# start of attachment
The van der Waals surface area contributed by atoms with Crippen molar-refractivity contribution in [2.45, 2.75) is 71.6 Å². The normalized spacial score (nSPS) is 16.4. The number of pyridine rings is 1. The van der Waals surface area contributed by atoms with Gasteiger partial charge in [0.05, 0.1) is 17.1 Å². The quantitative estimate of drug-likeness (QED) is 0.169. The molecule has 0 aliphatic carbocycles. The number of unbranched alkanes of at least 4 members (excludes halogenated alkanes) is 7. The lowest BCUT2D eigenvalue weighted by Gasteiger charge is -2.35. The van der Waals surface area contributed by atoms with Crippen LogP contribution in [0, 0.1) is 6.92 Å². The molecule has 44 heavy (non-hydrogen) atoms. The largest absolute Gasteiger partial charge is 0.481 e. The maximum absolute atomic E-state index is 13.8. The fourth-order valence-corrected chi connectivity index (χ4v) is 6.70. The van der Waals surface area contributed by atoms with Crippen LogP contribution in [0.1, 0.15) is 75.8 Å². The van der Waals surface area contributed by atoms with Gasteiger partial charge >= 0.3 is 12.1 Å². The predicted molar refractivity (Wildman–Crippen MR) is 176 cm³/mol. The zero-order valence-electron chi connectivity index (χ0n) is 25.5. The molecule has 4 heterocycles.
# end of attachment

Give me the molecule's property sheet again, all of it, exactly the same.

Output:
The van der Waals surface area contributed by atoms with Crippen molar-refractivity contribution in [2.45, 2.75) is 71.6 Å². The normalized spacial score (nSPS) is 16.4. The number of pyridine rings is 1. The van der Waals surface area contributed by atoms with Gasteiger partial charge in [0.05, 0.1) is 17.1 Å². The quantitative estimate of drug-likeness (QED) is 0.169. The molecule has 0 aliphatic carbocycles. The number of unbranched alkanes of at least 4 members (excludes halogenated alkanes) is 7. The lowest BCUT2D eigenvalue weighted by Gasteiger charge is -2.35. The van der Waals surface area contributed by atoms with Crippen LogP contribution in [0, 0.1) is 6.92 Å². The molecule has 44 heavy (non-hydrogen) atoms. The largest absolute Gasteiger partial charge is 0.481 e. The maximum absolute atomic E-state index is 13.8. The fourth-order valence-corrected chi connectivity index (χ4v) is 6.70. The van der Waals surface area contributed by atoms with Crippen LogP contribution in [0.1, 0.15) is 75.8 Å². The van der Waals surface area contributed by atoms with Gasteiger partial charge >= 0.3 is 12.1 Å². The predicted molar refractivity (Wildman–Crippen MR) is 176 cm³/mol. The zero-order valence-electron chi connectivity index (χ0n) is 25.5. The molecule has 4 heterocycles.